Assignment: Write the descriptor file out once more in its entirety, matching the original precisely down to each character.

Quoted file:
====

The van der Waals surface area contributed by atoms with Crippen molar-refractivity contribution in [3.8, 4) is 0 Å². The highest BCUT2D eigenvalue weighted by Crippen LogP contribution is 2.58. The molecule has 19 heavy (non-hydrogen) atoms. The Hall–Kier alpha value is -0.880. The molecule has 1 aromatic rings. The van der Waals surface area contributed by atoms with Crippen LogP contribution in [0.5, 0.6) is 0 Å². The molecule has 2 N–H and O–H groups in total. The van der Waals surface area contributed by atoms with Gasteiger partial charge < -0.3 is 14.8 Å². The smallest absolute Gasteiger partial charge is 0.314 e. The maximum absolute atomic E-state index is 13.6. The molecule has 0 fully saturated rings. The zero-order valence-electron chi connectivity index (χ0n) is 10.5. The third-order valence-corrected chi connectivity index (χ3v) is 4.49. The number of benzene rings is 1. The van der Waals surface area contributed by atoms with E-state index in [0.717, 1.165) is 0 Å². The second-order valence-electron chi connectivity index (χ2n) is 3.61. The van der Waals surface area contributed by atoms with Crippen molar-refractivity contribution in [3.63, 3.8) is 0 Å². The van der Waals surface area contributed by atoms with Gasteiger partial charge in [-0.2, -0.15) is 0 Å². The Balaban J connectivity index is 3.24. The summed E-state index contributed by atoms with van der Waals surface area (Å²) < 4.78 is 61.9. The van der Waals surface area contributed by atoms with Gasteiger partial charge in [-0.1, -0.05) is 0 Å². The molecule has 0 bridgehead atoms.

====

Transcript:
The van der Waals surface area contributed by atoms with Crippen molar-refractivity contribution in [3.8, 4) is 0 Å². The highest BCUT2D eigenvalue weighted by Crippen LogP contribution is 2.58. The molecule has 19 heavy (non-hydrogen) atoms. The Hall–Kier alpha value is -0.880. The molecule has 1 aromatic rings. The van der Waals surface area contributed by atoms with Crippen LogP contribution in [0.5, 0.6) is 0 Å². The molecule has 2 N–H and O–H groups in total. The van der Waals surface area contributed by atoms with Gasteiger partial charge < -0.3 is 14.8 Å². The smallest absolute Gasteiger partial charge is 0.314 e. The maximum absolute atomic E-state index is 13.6. The molecule has 0 fully saturated rings. The zero-order valence-electron chi connectivity index (χ0n) is 10.5. The third-order valence-corrected chi connectivity index (χ3v) is 4.49. The number of benzene rings is 1. The van der Waals surface area contributed by atoms with E-state index in [0.717, 1.165) is 0 Å². The second-order valence-electron chi connectivity index (χ2n) is 3.61. The van der Waals surface area contributed by atoms with Crippen molar-refractivity contribution in [3.63, 3.8) is 0 Å². The van der Waals surface area contributed by atoms with Gasteiger partial charge in [-0.2, -0.15) is 0 Å². The Balaban J connectivity index is 3.24. The summed E-state index contributed by atoms with van der Waals surface area (Å²) < 4.78 is 61.9. The van der Waals surface area contributed by atoms with Gasteiger partial charge in [-0.1, -0.05) is 0 Å². The molecule has 0 bridgehead atoms.